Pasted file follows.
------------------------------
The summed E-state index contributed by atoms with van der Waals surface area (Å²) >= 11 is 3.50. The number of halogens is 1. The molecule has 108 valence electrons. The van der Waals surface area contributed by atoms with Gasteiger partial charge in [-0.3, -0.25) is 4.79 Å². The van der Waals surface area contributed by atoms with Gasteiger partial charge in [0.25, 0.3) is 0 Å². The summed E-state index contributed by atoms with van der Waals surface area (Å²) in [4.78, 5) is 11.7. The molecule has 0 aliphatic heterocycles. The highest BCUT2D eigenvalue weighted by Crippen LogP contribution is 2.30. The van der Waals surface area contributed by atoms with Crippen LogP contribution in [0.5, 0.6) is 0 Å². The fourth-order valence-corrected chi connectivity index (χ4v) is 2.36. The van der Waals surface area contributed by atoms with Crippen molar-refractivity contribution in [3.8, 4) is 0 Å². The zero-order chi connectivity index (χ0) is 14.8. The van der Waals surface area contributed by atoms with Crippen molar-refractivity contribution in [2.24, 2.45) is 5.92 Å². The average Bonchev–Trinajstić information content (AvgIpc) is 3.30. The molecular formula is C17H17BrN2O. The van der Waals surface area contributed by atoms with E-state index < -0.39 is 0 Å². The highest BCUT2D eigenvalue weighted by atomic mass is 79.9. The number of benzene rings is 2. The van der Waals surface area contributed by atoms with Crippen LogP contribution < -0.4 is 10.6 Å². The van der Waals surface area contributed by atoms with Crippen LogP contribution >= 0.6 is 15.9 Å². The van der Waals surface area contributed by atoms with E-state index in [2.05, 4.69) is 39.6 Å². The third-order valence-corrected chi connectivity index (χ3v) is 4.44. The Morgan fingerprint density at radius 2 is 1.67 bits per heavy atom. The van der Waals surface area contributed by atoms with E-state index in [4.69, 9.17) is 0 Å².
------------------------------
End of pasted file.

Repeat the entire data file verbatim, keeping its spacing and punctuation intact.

The summed E-state index contributed by atoms with van der Waals surface area (Å²) >= 11 is 3.50. The number of halogens is 1. The molecule has 108 valence electrons. The van der Waals surface area contributed by atoms with Gasteiger partial charge in [-0.3, -0.25) is 4.79 Å². The van der Waals surface area contributed by atoms with Gasteiger partial charge in [0.25, 0.3) is 0 Å². The summed E-state index contributed by atoms with van der Waals surface area (Å²) in [4.78, 5) is 11.7. The molecule has 0 aliphatic heterocycles. The highest BCUT2D eigenvalue weighted by Crippen LogP contribution is 2.30. The van der Waals surface area contributed by atoms with Crippen LogP contribution in [0.5, 0.6) is 0 Å². The fourth-order valence-corrected chi connectivity index (χ4v) is 2.36. The van der Waals surface area contributed by atoms with Crippen molar-refractivity contribution in [3.8, 4) is 0 Å². The zero-order chi connectivity index (χ0) is 14.8. The van der Waals surface area contributed by atoms with Crippen molar-refractivity contribution in [2.24, 2.45) is 5.92 Å². The average Bonchev–Trinajstić information content (AvgIpc) is 3.30. The molecular formula is C17H17BrN2O. The van der Waals surface area contributed by atoms with E-state index < -0.39 is 0 Å². The highest BCUT2D eigenvalue weighted by atomic mass is 79.9. The number of benzene rings is 2. The van der Waals surface area contributed by atoms with Crippen LogP contribution < -0.4 is 10.6 Å². The van der Waals surface area contributed by atoms with Crippen LogP contribution >= 0.6 is 15.9 Å². The van der Waals surface area contributed by atoms with E-state index in [2.05, 4.69) is 39.6 Å². The third-order valence-corrected chi connectivity index (χ3v) is 4.44. The Morgan fingerprint density at radius 2 is 1.67 bits per heavy atom. The van der Waals surface area contributed by atoms with E-state index in [4.69, 9.17) is 0 Å².